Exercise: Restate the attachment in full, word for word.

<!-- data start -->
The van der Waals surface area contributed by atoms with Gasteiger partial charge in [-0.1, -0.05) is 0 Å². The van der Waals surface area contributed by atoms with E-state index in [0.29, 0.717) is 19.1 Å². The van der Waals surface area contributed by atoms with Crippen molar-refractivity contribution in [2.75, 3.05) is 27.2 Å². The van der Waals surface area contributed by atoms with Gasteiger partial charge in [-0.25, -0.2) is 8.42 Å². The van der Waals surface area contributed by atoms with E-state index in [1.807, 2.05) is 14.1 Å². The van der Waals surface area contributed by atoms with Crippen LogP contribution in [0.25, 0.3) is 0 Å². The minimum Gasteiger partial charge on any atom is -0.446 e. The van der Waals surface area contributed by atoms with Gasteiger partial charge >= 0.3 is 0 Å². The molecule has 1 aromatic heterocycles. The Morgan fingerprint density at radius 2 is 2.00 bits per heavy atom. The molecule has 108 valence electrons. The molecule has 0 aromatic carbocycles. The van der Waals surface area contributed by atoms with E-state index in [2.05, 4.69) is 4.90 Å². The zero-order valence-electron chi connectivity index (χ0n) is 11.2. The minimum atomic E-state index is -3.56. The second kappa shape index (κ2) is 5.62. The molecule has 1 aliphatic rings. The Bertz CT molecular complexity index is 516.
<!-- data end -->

The van der Waals surface area contributed by atoms with Gasteiger partial charge in [-0.1, -0.05) is 0 Å². The van der Waals surface area contributed by atoms with E-state index in [0.29, 0.717) is 19.1 Å². The van der Waals surface area contributed by atoms with Crippen molar-refractivity contribution in [2.75, 3.05) is 27.2 Å². The van der Waals surface area contributed by atoms with Gasteiger partial charge in [-0.25, -0.2) is 8.42 Å². The van der Waals surface area contributed by atoms with E-state index in [1.807, 2.05) is 14.1 Å². The van der Waals surface area contributed by atoms with Crippen LogP contribution in [0.25, 0.3) is 0 Å². The minimum Gasteiger partial charge on any atom is -0.446 e. The van der Waals surface area contributed by atoms with Gasteiger partial charge >= 0.3 is 0 Å². The molecule has 1 aromatic heterocycles. The Morgan fingerprint density at radius 2 is 2.00 bits per heavy atom. The molecule has 108 valence electrons. The molecule has 0 aromatic carbocycles. The van der Waals surface area contributed by atoms with E-state index in [2.05, 4.69) is 4.90 Å². The zero-order valence-electron chi connectivity index (χ0n) is 11.2. The minimum atomic E-state index is -3.56. The second kappa shape index (κ2) is 5.62. The molecule has 1 aliphatic rings. The Bertz CT molecular complexity index is 516.